As we hug goodbye in the hallway, I suggest that he reconsider the academic dorm, but he lets me know that those students are even more serious about drugs.

I don’t want him to be too serious.  I think fun is important. In fact, when we arrived at the top of the stairs with his luggage and I heard the music blaring through the door of his suite, I had a moment of remembering.

The abandon.

The freedom.

I like freedom.

Partying is one way to explore it.

But it can quickly become a destination instead of an avenue.

(Plus, college is an expensive party.)

 

Take Your Kids

Tell them why:

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How Full is Your Plate? online workshop for moms

At 5, they’re eager to help. At 8, they’re earnest. At 10, they begin to complain:”This is unfair…”

THE FULL PLATE project was created in response to my first born when he hit the ripe age of 10 and started complaining that his chores were “unfair” and that he “had too much to do.” (Which, of course, was completely absurd, but there was no way to get through to him around this, until…

THE FULL PLATE project: after which he NEVER complained again.

In fact, he was actually HAPPY about his small share of chores; okay, maybe not happy, but at least satisfied because he didn’t want to have to face the reality (and potential consequences) of The Full Plate project again.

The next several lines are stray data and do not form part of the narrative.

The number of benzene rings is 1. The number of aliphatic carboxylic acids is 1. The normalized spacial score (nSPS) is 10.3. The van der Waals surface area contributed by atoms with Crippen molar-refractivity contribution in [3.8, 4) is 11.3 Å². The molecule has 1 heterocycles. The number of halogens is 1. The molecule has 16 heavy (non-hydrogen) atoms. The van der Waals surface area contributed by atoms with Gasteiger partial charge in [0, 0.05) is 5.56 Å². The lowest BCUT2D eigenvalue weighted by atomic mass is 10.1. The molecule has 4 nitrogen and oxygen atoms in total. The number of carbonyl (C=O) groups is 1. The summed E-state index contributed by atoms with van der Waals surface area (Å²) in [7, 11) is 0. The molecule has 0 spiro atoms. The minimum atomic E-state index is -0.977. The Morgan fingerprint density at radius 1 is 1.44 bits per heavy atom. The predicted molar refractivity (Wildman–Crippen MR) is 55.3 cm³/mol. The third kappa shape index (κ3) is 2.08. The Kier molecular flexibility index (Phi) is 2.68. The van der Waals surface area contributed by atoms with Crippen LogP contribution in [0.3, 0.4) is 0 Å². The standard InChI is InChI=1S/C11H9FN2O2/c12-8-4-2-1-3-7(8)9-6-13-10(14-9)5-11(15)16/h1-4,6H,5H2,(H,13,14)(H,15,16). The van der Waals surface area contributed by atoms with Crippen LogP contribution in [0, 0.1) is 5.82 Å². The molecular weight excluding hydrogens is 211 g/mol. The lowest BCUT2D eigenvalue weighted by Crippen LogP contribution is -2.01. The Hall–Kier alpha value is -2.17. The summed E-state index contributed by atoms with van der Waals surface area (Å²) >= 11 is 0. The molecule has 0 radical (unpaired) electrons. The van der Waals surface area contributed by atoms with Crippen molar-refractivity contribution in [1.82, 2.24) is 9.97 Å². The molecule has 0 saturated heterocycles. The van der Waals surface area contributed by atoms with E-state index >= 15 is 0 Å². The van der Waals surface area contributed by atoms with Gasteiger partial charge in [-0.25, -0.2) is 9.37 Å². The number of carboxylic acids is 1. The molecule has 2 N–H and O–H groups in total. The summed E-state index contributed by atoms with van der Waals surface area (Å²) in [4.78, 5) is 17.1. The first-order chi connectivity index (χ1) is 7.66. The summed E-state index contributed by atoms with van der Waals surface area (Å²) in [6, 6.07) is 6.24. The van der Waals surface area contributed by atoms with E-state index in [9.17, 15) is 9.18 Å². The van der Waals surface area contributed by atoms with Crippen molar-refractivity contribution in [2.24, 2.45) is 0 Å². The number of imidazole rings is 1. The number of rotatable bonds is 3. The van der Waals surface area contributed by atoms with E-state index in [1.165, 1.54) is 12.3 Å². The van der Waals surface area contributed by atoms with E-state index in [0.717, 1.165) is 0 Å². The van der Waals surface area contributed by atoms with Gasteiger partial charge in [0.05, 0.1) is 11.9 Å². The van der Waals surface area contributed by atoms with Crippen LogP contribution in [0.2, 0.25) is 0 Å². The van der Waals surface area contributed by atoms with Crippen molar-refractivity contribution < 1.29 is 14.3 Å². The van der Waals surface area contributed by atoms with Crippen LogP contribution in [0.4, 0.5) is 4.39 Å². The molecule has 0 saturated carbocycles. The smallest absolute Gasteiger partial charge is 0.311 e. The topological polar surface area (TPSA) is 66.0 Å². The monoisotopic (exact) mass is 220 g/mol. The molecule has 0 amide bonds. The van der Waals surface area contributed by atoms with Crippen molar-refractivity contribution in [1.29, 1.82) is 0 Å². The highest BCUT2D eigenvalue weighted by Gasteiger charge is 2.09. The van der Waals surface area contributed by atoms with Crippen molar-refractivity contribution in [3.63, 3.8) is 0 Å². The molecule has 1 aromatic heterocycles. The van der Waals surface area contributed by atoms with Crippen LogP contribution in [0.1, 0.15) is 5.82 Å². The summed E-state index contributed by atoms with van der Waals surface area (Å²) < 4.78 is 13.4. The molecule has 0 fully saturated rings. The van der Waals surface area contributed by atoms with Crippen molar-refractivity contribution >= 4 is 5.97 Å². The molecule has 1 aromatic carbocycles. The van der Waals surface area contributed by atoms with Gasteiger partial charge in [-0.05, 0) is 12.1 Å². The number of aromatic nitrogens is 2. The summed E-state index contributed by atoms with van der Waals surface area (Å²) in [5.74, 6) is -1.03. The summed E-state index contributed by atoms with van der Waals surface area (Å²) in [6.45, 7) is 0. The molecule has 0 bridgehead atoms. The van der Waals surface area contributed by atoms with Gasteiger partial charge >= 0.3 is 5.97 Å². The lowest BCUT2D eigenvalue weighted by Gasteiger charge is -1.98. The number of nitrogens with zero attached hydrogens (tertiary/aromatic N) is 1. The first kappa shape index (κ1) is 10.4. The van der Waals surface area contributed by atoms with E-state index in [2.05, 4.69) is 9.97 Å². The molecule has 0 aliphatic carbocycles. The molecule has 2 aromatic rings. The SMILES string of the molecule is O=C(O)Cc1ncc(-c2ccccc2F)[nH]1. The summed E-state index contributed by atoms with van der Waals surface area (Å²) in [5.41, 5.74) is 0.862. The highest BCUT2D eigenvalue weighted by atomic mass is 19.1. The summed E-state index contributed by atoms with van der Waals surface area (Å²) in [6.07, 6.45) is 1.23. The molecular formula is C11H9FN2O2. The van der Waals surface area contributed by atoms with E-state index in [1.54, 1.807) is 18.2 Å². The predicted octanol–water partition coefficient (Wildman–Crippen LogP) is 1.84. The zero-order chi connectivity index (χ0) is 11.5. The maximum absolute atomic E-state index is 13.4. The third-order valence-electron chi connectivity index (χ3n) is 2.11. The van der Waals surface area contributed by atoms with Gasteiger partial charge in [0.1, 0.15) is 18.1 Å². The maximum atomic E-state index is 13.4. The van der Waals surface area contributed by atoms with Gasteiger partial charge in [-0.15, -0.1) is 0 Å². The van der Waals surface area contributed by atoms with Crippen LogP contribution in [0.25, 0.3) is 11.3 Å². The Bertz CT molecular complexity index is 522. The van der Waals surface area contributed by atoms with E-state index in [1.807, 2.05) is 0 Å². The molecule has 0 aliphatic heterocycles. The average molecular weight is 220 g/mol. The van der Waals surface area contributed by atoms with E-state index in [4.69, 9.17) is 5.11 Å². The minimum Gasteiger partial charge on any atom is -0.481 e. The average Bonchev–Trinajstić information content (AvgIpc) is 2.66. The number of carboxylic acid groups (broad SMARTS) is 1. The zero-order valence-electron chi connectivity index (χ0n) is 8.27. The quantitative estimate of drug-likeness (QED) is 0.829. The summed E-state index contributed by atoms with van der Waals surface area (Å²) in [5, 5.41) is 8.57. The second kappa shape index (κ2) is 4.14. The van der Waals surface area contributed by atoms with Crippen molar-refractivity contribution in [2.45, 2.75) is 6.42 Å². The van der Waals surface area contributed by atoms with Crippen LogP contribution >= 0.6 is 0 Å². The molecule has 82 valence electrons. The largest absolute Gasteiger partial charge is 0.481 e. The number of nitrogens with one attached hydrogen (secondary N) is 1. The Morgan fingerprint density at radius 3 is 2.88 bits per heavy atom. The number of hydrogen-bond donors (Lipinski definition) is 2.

Another bonus was that this activity was a wakeup call for my husband, who realized that he wasn’t the only one “doing everything.”

And lastly, as a mom, The Full Plate project provided a sense of validation and recognition for ALL I did (and do) behind the scenes of home and family life.

The best part is that no one knew what hit them. When the night came for The Full Plate family activity (Step II of the three-part project), I made their favorite dinner and even served dessert…

…And then I put out 4 clean plates and a bunch of what look liked fortune cookie strips, and life as they previously perceived it changed…

Now, all I have to do is mention The Full Plate project and everyone gets moving on their share of the household work.

Does this sound like something you’d like to try with your family?

Find out about the next group of moms tackling this challenge as we “gather” in a private FB group (with password access to the three-part project on this site) with flexible online participation according to your schedule.

Contact me with questions or to inquire about joining the next group.

Next group launching with the New Moon of the New Year.
Current rate: $33.33.
Sign up with a friend; combo rate: $55.55
(Private/non-group online facilitation available at: $77.77-111.11)

More writing on chores:

The Necessity of Chores
Half Day

the measure of success